Advanced

Intervention for hazardous alcohol use and high level of stress in university freshmen A comparison between an intervention and a control University.

Andersson, Claes LU ; Johnsson, Kent LU ; Berglund, Mats LU and Öjehagen, Agneta LU (2009) In Brain Research1966-01-01+01:00 Aug 20. p.61-71
Abstract
BACKGROUND: The first year of university studies is associated with increased levels of alcohol drinking and stress. This study examines the one-year outcome of both primary and secondary interventions of one alcohol programme and one stress intervention programme at an intervention university in comparison with a control university. METHODS: At the intervention university all freshmen were offered a primary prevention programme for hazardous alcohol use and stress management and, in addition, those who had high ratings for stress and/or hazardous alcohol use were offered a secondary intervention programme for alcohol consumption and/or stress management. Freshmen still attending the two universities one year later responded to follow-up... (More)
BACKGROUND: The first year of university studies is associated with increased levels of alcohol drinking and stress. This study examines the one-year outcome of both primary and secondary interventions of one alcohol programme and one stress intervention programme at an intervention university in comparison with a control university. METHODS: At the intervention university all freshmen were offered a primary prevention programme for hazardous alcohol use and stress management and, in addition, those who had high ratings for stress and/or hazardous alcohol use were offered a secondary intervention programme for alcohol consumption and/or stress management. Freshmen still attending the two universities one year later responded to follow-up questionnaires. RESULTS: The primary alcohol and stress interventions were associated with lower alcohol expectancies and mental symptoms, but no differences in AUDIT scores (-0.2, CI 95% -0.5 to 0.1), estimated blood alcohol concentrations or stress in comparison to freshmen at the control university. The secondary alcohol interventions were associated with decreased AUDIT (-1.1, CI 95% -2.0 to -0.2) as well as alcohol expectancies, blood alcohol concentrations, stress and mental symptoms in comparison to high-risk freshmen at the control university. The secondary stress interventions were associated with decreased mental symptoms and alcohol expectancies, but not stress, AUDIT scores (-0.6, CI 95% -1.4 to 0.2) and blood alcohol concentrations in comparison to high-risk freshmen at the control university. CONCLUSION: This study suggests that both primary and secondary alcohol and stress interventions have 1-year effects in university freshmen and could be implemented in university settings. (Less)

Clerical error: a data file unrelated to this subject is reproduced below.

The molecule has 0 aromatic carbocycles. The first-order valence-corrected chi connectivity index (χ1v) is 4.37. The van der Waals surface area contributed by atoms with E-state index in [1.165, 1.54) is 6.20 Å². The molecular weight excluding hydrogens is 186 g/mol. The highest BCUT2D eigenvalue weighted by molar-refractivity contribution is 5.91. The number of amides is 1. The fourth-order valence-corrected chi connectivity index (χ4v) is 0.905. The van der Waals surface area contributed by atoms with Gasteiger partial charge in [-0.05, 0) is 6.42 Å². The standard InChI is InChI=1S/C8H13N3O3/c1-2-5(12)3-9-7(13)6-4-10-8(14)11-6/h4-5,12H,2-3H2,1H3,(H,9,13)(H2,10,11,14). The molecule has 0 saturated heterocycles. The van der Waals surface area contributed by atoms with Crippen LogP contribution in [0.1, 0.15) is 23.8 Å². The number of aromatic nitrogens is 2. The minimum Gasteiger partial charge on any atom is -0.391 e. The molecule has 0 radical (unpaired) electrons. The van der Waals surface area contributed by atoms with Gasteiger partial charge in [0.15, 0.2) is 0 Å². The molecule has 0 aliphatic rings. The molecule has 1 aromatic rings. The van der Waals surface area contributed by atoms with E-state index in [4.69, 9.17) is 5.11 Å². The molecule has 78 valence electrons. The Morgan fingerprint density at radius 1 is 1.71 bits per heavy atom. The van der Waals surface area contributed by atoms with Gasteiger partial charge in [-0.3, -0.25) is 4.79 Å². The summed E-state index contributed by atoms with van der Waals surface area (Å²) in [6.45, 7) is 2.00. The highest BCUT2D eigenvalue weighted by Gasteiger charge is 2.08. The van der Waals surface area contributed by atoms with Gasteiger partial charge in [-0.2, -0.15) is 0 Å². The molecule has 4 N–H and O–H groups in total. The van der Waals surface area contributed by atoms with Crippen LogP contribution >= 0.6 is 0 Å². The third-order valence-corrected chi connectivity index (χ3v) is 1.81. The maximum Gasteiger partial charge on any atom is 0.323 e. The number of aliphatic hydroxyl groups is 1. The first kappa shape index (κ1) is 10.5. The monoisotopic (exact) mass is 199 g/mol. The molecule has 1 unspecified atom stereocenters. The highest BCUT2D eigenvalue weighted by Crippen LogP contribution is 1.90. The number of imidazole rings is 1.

Please use this url to cite or link to this publication:
author
organization
publishing date
type
Contribution to journal
publication status
published
subject
in
Brain Research1966-01-01+01:00
volume
Aug 20
pages
61 - 71
publisher
Elsevier
external identifiers
  • wos:000273202100008
  • pmid:19699184
  • scopus:71549171087
ISSN
1872-6240
DOI
10.1016/j.brainres.2009.08.030
language
English
LU publication?
yes
id
6a31bd2a-8b90-4e2f-a14b-d7598a8a0941 (old id 1469491)
alternative location
http://www.ncbi.nlm.nih.gov/pubmed/19699184?dopt=Abstract
date added to LUP
2009-09-07 15:13:12
date last changed
2017-01-01 07:34:52
@article{6a31bd2a-8b90-4e2f-a14b-d7598a8a0941,
  abstract     = {BACKGROUND: The first year of university studies is associated with increased levels of alcohol drinking and stress. This study examines the one-year outcome of both primary and secondary interventions of one alcohol programme and one stress intervention programme at an intervention university in comparison with a control university. METHODS: At the intervention university all freshmen were offered a primary prevention programme for hazardous alcohol use and stress management and, in addition, those who had high ratings for stress and/or hazardous alcohol use were offered a secondary intervention programme for alcohol consumption and/or stress management. Freshmen still attending the two universities one year later responded to follow-up questionnaires. RESULTS: The primary alcohol and stress interventions were associated with lower alcohol expectancies and mental symptoms, but no differences in AUDIT scores (-0.2, CI 95% -0.5 to 0.1), estimated blood alcohol concentrations or stress in comparison to freshmen at the control university. The secondary alcohol interventions were associated with decreased AUDIT (-1.1, CI 95% -2.0 to -0.2) as well as alcohol expectancies, blood alcohol concentrations, stress and mental symptoms in comparison to high-risk freshmen at the control university. The secondary stress interventions were associated with decreased mental symptoms and alcohol expectancies, but not stress, AUDIT scores (-0.6, CI 95% -1.4 to 0.2) and blood alcohol concentrations in comparison to high-risk freshmen at the control university. CONCLUSION: This study suggests that both primary and secondary alcohol and stress interventions have 1-year effects in university freshmen and could be implemented in university settings.},
  author       = {Andersson, Claes and Johnsson, Kent and Berglund, Mats and Öjehagen, Agneta},
  issn         = {1872-6240},
  language     = {eng},
  pages        = {61--71},
  publisher    = {Elsevier},
  series       = {Brain Research1966-01-01+01:00},
  title        = {Intervention for hazardous alcohol use and high level of stress in university freshmen A comparison between an intervention and a control University.},
  url          = {http://dx.doi.org/10.1016/j.brainres.2009.08.030},
  volume       = {Aug 20},
  year         = {2009},
}